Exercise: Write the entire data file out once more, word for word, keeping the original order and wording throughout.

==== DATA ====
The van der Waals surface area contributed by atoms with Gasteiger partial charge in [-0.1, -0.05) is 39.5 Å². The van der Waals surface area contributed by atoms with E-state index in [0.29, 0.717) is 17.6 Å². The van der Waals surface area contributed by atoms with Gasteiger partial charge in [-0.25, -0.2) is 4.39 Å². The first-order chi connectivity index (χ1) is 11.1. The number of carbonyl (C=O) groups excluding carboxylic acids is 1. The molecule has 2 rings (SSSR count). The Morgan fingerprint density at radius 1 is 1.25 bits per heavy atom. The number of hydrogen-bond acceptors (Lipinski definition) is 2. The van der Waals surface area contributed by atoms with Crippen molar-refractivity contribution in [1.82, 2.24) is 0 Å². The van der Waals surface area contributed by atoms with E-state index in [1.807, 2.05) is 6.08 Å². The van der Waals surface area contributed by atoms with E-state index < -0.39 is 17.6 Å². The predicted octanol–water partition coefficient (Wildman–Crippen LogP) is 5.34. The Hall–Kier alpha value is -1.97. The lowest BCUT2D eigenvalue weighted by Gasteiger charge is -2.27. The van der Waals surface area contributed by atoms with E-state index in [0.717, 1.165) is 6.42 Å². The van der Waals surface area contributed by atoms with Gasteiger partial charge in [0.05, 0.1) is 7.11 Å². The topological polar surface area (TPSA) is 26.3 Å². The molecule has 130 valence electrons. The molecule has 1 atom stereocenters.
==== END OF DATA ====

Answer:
The van der Waals surface area contributed by atoms with Gasteiger partial charge in [-0.1, -0.05) is 39.5 Å². The van der Waals surface area contributed by atoms with E-state index in [0.29, 0.717) is 17.6 Å². The van der Waals surface area contributed by atoms with Gasteiger partial charge in [-0.25, -0.2) is 4.39 Å². The first-order chi connectivity index (χ1) is 11.1. The number of carbonyl (C=O) groups excluding carboxylic acids is 1. The molecule has 2 rings (SSSR count). The Morgan fingerprint density at radius 1 is 1.25 bits per heavy atom. The number of hydrogen-bond acceptors (Lipinski definition) is 2. The van der Waals surface area contributed by atoms with Crippen molar-refractivity contribution in [1.82, 2.24) is 0 Å². The van der Waals surface area contributed by atoms with E-state index in [1.807, 2.05) is 6.08 Å². The van der Waals surface area contributed by atoms with E-state index < -0.39 is 17.6 Å². The predicted octanol–water partition coefficient (Wildman–Crippen LogP) is 5.34. The Hall–Kier alpha value is -1.97. The lowest BCUT2D eigenvalue weighted by Gasteiger charge is -2.27. The van der Waals surface area contributed by atoms with E-state index in [0.717, 1.165) is 6.42 Å². The van der Waals surface area contributed by atoms with Gasteiger partial charge in [0.05, 0.1) is 7.11 Å². The topological polar surface area (TPSA) is 26.3 Å². The molecule has 130 valence electrons. The molecule has 1 atom stereocenters.